Grand Canyon is an amazing place, don’t get us wrong. However, it is not the only canyon in Arizona. The state has 32 canyons and gorges, each of which holds their own unique qualities and amazingness (pretty sure that’s not a real word).
The canyons highlighted here are lesser-known, so fewer people visit, hike and camp them. And they are not a mile deep, so they’re perfect for the wilderness explorer looking to check out some canyons with less of a vertical challenge. These are our favorite Arizona canyons that are NOT the Grand Canyon:
1. Aravaipa Canyon in Southern Arizona
Aravaipa Canyon is an 11-mile-long canyon found on the northwest border of the Galiuro Mountain Range in Southern Arizona. It is an oasis for backpackers and day hikers alike. The hike is mostly through the Aravaipa Creek, and this riparian paradise is a seasonal home to hundreds of bird species. It has side canyons for hours of exploring and desert wildlife galore (bighorn sheep, coyote, coatimundi, Gila monsters, javelina, etc.). Seven thousand acres of the wilderness is protected by the Nature Conservancy and managed by the Bureau of Land Management Safford Field Office, only allowing 50 people in the entire area per day with a 3 day maximum stay – this includes day hikers and backpackers. So if you are looking for beauty and seclusion, this is the place! But you do need to make reservations 4 months in advance.
2. Madera Canyon in Southern Arizona
This canyon in the northwestern face of the Santa Rita Mountains, twenty-five miles southeast of Tucson, Arizona is a wildlife haven. Part of the Coronado National Forest, Madera Canyon has campsites, picnic areas, and miles of hiking trails for all levels of hikers.
Madera Canyon consists of 4 life zones, from the Lower Sonoran Zone from 0-4,500 ft (where you will find desert vegetation such as Saguaro Cacti) to the Canadian Zone at 9,500 ft. This means great hiking opportunities from easy to difficult all months of the year. The canyon is also known as a premier birdwatching area.
For more information about recreation opportunities and just about the area, visit Friends of Madera Canyon’s website.
3. Oak Creek Canyon in Northern Arizona
This 12-mile-long canyon found in Northern Arizona spams from Flagstaff to Sedona and is considered one of the most scenic in Arizona (but easy to say when you can drive through it). It also offers a lot of active outdoor adventures from canyoneering to hiking and backpacking to fishing. The canyon ranges in width from 0.8 to 2.5 miles with a depth from 800 to 2,000 feet. And being so closely associated with Sedona, second to Grand Canyon in most popular tourist destinations in Arizona, you can add more hiking to your resume by hitting the trails in the red rocks! The downside is Oak Creek gets a lot of use and in need of protecting. The Oak Creek Watershed Council is a great resource for activities but also how to help protect this amazing canyon.
4. Paria Canyon in Northern Arizona
A unique and popular hiking and backpacking destination, the Paria Canyon area is a 112,500-acre wilderness area located in northern Arizona and southern Utah. While the Wave is the most popular destination in Paria Canyon, it has much opportunity for the hiker and backpacker looking for an adventure unlike anywhere in the world.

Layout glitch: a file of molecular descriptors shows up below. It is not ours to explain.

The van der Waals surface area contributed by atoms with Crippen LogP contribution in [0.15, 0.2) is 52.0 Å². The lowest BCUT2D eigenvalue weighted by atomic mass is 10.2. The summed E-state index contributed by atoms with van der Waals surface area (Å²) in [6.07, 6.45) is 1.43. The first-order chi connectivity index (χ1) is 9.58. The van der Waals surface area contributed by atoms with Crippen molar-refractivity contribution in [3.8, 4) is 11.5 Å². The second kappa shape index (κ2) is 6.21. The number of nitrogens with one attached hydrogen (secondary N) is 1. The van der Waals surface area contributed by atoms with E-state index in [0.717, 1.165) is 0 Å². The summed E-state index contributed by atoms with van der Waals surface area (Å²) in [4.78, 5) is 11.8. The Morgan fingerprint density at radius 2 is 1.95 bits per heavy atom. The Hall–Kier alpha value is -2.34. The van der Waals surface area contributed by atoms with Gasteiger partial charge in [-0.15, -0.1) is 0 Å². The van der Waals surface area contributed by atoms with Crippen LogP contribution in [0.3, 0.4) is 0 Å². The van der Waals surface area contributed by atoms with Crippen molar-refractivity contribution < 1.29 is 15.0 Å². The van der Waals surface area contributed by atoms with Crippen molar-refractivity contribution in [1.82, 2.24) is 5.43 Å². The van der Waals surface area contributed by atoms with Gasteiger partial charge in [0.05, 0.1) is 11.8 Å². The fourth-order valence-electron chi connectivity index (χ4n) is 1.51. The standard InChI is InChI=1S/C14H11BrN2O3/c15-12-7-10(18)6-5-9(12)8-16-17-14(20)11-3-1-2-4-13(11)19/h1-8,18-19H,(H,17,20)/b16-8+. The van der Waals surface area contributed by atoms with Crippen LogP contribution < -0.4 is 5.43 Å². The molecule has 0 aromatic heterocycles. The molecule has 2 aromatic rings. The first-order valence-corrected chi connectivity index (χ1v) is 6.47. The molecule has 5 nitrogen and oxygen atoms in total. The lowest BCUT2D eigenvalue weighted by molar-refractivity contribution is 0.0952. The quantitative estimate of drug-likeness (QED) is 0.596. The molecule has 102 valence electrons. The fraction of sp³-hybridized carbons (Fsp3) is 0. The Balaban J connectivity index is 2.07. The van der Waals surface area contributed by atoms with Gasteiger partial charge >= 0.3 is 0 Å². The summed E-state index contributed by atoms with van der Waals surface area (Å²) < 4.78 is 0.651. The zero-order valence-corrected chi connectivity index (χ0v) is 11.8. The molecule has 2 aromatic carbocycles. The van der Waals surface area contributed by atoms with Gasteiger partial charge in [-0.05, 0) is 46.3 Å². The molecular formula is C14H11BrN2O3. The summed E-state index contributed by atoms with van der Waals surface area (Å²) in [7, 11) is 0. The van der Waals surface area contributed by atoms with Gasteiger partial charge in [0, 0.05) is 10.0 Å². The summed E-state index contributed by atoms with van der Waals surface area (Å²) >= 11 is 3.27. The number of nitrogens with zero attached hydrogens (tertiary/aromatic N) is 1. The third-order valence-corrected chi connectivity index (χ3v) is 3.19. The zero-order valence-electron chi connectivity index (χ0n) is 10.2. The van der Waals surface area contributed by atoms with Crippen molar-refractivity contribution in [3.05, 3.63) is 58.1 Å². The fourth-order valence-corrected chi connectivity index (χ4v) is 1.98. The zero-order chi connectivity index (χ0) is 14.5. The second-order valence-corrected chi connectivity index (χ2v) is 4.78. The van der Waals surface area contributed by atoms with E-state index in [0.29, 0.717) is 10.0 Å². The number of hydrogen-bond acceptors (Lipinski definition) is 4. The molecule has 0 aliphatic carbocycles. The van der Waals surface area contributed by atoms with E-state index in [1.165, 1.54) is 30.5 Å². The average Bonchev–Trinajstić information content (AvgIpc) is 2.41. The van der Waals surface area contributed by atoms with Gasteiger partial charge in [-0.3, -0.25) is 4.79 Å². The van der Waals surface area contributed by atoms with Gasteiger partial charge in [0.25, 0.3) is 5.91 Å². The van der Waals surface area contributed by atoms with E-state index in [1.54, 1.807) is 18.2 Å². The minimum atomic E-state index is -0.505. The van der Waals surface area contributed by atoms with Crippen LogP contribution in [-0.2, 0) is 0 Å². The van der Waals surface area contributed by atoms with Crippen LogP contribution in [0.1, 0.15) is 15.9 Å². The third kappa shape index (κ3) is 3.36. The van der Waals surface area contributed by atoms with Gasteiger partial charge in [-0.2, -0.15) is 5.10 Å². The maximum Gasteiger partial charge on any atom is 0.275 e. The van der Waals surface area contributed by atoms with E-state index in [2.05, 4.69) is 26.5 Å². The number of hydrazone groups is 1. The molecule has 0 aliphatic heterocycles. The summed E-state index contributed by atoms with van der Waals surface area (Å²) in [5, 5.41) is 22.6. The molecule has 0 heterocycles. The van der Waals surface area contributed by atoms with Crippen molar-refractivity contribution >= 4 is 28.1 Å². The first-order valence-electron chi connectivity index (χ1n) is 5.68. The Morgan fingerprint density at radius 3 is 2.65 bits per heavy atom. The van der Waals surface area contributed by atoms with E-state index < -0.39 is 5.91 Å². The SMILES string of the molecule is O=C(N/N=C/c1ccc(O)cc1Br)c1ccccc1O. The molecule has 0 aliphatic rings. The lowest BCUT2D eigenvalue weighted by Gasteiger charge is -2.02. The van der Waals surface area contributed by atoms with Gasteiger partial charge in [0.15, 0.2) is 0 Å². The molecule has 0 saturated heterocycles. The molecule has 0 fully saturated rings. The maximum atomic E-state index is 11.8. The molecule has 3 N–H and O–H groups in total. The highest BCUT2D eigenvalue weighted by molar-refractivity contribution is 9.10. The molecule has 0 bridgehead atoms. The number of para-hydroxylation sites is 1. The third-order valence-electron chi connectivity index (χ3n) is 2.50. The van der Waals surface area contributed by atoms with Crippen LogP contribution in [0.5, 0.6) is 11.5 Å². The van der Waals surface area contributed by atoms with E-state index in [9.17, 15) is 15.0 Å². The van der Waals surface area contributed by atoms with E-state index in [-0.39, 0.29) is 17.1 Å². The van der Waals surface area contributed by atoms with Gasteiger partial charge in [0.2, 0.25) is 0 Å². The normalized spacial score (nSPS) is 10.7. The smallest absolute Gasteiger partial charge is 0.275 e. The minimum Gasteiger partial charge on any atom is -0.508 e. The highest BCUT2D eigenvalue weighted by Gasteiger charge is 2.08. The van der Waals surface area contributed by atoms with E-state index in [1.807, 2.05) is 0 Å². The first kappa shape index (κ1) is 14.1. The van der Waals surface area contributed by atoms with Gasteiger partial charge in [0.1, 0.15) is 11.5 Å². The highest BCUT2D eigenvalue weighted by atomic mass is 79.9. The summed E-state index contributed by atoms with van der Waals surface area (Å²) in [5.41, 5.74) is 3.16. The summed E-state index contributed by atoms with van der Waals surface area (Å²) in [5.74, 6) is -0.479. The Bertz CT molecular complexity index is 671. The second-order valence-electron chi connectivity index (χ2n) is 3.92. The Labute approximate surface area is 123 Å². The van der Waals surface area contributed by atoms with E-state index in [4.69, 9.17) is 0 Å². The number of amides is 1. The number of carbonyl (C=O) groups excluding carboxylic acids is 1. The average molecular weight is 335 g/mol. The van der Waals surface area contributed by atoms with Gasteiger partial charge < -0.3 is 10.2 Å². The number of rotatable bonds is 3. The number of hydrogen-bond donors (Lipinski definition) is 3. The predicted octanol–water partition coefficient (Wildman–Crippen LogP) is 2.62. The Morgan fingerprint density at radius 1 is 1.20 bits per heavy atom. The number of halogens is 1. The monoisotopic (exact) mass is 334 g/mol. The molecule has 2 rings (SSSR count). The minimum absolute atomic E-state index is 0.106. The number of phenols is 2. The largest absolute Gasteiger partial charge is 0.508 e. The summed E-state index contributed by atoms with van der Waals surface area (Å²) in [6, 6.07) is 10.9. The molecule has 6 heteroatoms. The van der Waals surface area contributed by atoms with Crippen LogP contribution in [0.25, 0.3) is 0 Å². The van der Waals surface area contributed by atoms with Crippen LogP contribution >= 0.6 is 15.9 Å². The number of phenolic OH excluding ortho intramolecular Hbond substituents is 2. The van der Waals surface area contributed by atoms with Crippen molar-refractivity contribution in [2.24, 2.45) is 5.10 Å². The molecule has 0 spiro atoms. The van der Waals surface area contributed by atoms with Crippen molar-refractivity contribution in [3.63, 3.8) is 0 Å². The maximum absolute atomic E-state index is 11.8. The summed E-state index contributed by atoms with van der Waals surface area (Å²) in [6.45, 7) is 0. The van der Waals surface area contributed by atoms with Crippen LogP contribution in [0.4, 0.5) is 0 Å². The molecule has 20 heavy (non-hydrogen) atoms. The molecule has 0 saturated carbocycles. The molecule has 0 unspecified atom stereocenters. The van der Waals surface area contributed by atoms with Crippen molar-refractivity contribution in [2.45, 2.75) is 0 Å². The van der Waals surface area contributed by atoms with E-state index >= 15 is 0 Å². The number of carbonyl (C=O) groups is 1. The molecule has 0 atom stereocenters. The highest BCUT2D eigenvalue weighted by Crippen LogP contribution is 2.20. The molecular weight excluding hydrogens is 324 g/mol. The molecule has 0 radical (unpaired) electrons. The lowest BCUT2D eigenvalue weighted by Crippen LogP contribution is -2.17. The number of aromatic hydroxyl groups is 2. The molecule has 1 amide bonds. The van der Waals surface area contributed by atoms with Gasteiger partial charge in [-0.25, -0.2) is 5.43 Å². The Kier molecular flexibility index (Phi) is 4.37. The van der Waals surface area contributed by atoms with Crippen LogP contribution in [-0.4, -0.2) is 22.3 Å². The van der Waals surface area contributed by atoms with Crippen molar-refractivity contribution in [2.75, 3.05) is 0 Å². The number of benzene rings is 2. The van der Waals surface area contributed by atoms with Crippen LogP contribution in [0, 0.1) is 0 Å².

The most popular backpacking routes are White House Ruins (starting in Utah) to Lee’s Ferry, AZ (also known for the start of Colorado River rafting trips through Grand Canyon) or Wire Pass through Buckskin Gulch (the longest slot canyon in the world). For either of these hikes, expect to be wet most of the time -anywhere from ankle deep to waist high and do your research before hiking the canyon. Flash flooding is very common in the area, especially during the monsoon season late June through mid September. Narrow canyons will fill up with water very quickly in the presence of rain, even miles away.
This wilderness area is administered by the BLM. Permits are required to camp overnight in the area, allowing only 30 people in per day, making for a very secluded backpacking trip.
5. Salt River Canyon in Central Arizona
This wilderness contains approximately 32,100 very rugged acres in the Tonto National Forest east of the Phoenix Metro Area with elevations that range from 2,200 feet at the canyon’s lower end to 4,200. There are no maintained trails in the area, so most exploration occurs via raft or kayak during the Spring river-running season.
The 60-mile upper Salt River can be run from March through May with rapids that range from Class II to IV when the river is running as a normal cfs. Permits are required when running the river between March 1st and May 15th each year, unless with a commercial guide service such as Mild to Wild.
The lower Salt River also has recreation in the form of tubing, which is great if you like drunk people who throw their trash in the river.
6. Sycamore Canyon in Northern Arizona
The second largest canyon in Arizona is just as scenic, if not more so than Oak Creek Canyon. But without any paved roads or developed campgrounds, this canyon does not get the notoriety – which is fine with us, as it doesn’t get the crowds either.
This 55,937 acres of wilderness is marked by colorful cliffs, soaring pinnacles and one of the world’s rarest habitats, a desert riparian area. Sycamore Canyon Wilderness is found on both the Coconino and Prescott National Forests and spans from its forested rim near Williams, Arizona to its desert canyon mouth in the Verde Valley near Clarkdale, AZ.
This area is home to black bear, mountain lion, ringtail cats, and hundreds of miles of hiking trail – a backpackers dream! Some notable routes – Taylor Cabin or the Parson’s Spring Trail.